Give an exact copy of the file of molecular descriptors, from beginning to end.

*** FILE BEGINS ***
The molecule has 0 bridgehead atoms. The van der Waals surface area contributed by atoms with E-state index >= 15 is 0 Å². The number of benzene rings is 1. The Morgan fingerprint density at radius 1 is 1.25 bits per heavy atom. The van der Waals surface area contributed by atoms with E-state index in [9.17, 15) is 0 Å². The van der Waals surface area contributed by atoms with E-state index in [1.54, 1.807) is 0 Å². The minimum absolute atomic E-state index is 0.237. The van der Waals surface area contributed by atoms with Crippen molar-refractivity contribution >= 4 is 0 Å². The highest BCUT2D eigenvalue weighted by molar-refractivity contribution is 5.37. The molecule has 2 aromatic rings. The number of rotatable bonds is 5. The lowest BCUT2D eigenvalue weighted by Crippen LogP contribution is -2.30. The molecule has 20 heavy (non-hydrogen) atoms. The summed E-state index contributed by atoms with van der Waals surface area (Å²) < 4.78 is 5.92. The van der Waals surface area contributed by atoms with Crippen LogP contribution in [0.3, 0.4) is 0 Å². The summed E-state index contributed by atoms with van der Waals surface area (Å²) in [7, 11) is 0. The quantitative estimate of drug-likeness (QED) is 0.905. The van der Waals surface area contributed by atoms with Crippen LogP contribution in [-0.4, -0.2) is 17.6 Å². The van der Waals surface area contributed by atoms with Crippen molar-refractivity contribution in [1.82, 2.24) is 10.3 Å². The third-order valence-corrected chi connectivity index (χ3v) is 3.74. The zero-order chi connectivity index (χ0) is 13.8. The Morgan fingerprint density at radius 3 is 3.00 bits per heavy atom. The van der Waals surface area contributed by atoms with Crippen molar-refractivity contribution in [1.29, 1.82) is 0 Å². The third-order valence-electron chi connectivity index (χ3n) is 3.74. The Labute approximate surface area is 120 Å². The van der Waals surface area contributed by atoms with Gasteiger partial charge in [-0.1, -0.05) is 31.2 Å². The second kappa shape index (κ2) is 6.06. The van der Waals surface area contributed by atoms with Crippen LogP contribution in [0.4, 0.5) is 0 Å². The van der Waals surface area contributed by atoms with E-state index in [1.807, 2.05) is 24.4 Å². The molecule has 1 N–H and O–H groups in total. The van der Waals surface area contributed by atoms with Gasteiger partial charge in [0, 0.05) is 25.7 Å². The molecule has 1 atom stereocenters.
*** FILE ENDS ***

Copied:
The molecule has 0 bridgehead atoms. The van der Waals surface area contributed by atoms with E-state index >= 15 is 0 Å². The number of benzene rings is 1. The Morgan fingerprint density at radius 1 is 1.25 bits per heavy atom. The van der Waals surface area contributed by atoms with E-state index in [9.17, 15) is 0 Å². The van der Waals surface area contributed by atoms with E-state index in [1.54, 1.807) is 0 Å². The minimum absolute atomic E-state index is 0.237. The van der Waals surface area contributed by atoms with Crippen molar-refractivity contribution >= 4 is 0 Å². The highest BCUT2D eigenvalue weighted by molar-refractivity contribution is 5.37. The molecule has 2 aromatic rings. The number of rotatable bonds is 5. The lowest BCUT2D eigenvalue weighted by Crippen LogP contribution is -2.30. The molecule has 20 heavy (non-hydrogen) atoms. The summed E-state index contributed by atoms with van der Waals surface area (Å²) < 4.78 is 5.92. The van der Waals surface area contributed by atoms with Crippen LogP contribution in [0.3, 0.4) is 0 Å². The summed E-state index contributed by atoms with van der Waals surface area (Å²) in [7, 11) is 0. The quantitative estimate of drug-likeness (QED) is 0.905. The van der Waals surface area contributed by atoms with Crippen LogP contribution in [-0.4, -0.2) is 17.6 Å². The van der Waals surface area contributed by atoms with Crippen molar-refractivity contribution in [1.82, 2.24) is 10.3 Å². The third-order valence-corrected chi connectivity index (χ3v) is 3.74. The zero-order chi connectivity index (χ0) is 13.8. The Morgan fingerprint density at radius 3 is 3.00 bits per heavy atom. The van der Waals surface area contributed by atoms with Crippen molar-refractivity contribution in [1.29, 1.82) is 0 Å². The third-order valence-electron chi connectivity index (χ3n) is 3.74. The Labute approximate surface area is 120 Å². The van der Waals surface area contributed by atoms with Gasteiger partial charge in [-0.1, -0.05) is 31.2 Å². The second kappa shape index (κ2) is 6.06. The van der Waals surface area contributed by atoms with Crippen LogP contribution in [0.4, 0.5) is 0 Å². The van der Waals surface area contributed by atoms with E-state index in [1.807, 2.05) is 24.4 Å². The molecule has 1 N–H and O–H groups in total. The van der Waals surface area contributed by atoms with Gasteiger partial charge in [0, 0.05) is 25.7 Å². The molecule has 1 atom stereocenters.